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Honor James

Italy 22 : Russia 18 : Report

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ITALY 22   :   RUSSIA 18 


Italy went to the top of the table after winning the battle of the previously unbeaten nations but were pushed all the way by the Russians, both sides scoring three tries.


What undid the Bears in the closing stages was their indiscipline, conceding three kickable penalties and nine in the second half in total culminating in the late sin binning of Anatoly Grigorev for dissent, and the dismissal of Ruslan Izmailov after the whistle for his protestations to referee Tom Mather.


Conditions were always going to dictate in picturesque Gemona, heavy rain throughout dominating, but the visitors were also undone twice in the first half by long range interceptions from Italy right winger Alessio Curione.


“We lost too much ball and were put under a lot of pressure but the boys hung on,” said Azzurri assistant coach, Kelly Rolleston.  Head man Paul Broadbent had been prevented from travelling out at the last minute at Manchester airport because of an issue over a damaged passport.


"A couple of interception tries kept us in the game when we were struggling but in the second half we played good field position in the difficult conditions,” Rolleston added.  “We knew they like to play it long and wide through their powerful centres and pushed up, Alessio reading it well on both occasions. It has been an excellent tournament so far and a great experience for the players – we had three from Serie A on debut today – and can now go to Serbia with confidence."


Russia were hit by the late injury withdrawal of their best player to date, Kirill Kosharin and quickly found themselves ten points down.  Winger Chris de Meyer crossed in the corner on the end of a fine handling move in the fifth minute, Curione with his first intercept soon after, Matt Bradley goaling that to make it 10-0.


The Bears responded well, prolific Dmitriy Bratko over out wide and Aleksandr Lysokon landing a superb touchline conversion; Izmailov powering over three minutes later, Lysokon again on target to put Russia ahead for the only time, 12-10, until four minutes before the break, when Brescia’s Curione repeated his party piece, cantering 80 metres to the posts, Bradley goaling.


The third quarter was scoreless as possession was difficult to retain, Bradley extending the margin to eight points with penalties in the 63rd and 69th minute as the Russian’s discipline began to ebb.  Bradley then missed a field goal attempt and, almost immediately after, Russia went to the other end and Petr Botnarash crashed over, Lysokon again adding the extras.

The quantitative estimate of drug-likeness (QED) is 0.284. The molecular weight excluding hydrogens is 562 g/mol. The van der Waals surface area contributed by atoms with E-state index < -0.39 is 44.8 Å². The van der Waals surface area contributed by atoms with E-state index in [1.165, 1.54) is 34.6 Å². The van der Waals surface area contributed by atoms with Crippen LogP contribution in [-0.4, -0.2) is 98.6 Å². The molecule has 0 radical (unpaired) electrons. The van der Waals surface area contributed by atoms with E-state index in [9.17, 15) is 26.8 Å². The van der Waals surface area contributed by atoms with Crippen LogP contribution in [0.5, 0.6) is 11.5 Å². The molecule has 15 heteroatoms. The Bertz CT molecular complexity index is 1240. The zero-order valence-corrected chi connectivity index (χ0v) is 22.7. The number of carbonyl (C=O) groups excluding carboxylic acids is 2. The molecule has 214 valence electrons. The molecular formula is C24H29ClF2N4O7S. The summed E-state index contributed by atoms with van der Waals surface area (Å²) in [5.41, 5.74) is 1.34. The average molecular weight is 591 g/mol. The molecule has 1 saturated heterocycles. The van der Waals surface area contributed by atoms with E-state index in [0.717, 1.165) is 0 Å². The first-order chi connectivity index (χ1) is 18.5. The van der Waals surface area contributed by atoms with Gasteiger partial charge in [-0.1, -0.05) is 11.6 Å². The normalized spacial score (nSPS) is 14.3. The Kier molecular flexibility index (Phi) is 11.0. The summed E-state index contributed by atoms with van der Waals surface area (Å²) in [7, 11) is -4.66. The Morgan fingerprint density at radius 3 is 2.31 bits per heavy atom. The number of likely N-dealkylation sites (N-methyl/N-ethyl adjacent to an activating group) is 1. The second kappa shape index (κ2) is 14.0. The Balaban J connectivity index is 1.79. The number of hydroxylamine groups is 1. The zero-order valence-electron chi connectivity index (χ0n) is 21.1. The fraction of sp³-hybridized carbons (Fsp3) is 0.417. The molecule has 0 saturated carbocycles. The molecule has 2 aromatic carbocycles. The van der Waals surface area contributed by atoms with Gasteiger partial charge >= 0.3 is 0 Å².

Another Bradley penalty after Grigorev’s sin binning completed the scoring.


“It was a difficult match for us because of the rain,” said Russia skipper Roman Ovtchinnikov. “We didn’t take advantage of some of the attacking positions we worked. This is a strong team with a winning mentality so this is a hard outcome to take.”



ITALY 22 (16)  :  James Saltonstall, Alessio Curione, Riccardo Scandurra, Manuele Passera, Chris De Meyer, Pierangelo Ceretti, Matt Bradley, Romain Mencarini, Joel Miranda, Drake Muyodi, Giuseppe, Luca Milani, Jonathan Marcinczak. Subs: Remi Fontana, Andrea Jacotti, Stefano Amura, Luca Ameglio


Tries: De Meyer (5), Curione (9, 36)

Goals: Bradley 5


RUSSIA 18 (12)  :  Maksim Suchkov, Rustam Bulanov, Petr Botnarash, Eduard  Ososkov, Dmitriy Bratko, Aleksandr Lysokon, Artem Grigoryan, Sergey Konstantinov, Roman Ovchinnikov, Anatoly Grigorev, Alexey Nikolaev, Vadim Fedchuk, Vladimir Vlasyuk. Subs; Andrey Zdobnikov, Mikhail Burlutskiy, Ruslan Izmaylov


Tries: Bratko (19), Izmailov (22), Botnarash (72)

Goals: Lysokon 3


Penalty count: 11-9

Referee: Tom Mather

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Russia’s Ruslan Izmaylov has been banned for four matches by the RLEF Disciplinary Committee following his dismissal in Gemona, Italy, during last weekend’s European Championship B match, won 22-18 by the Italians.


Izmaylov, who plays for Lokomotiv Moscow, was sent off immediately following the final whistle for confronting the referee, Tom Mather. He was charged and found guilty of using aggressive body language to dispute a referee’s decision.


The ARLK (Russian rugby league) has chosen not to appeal the sentence.

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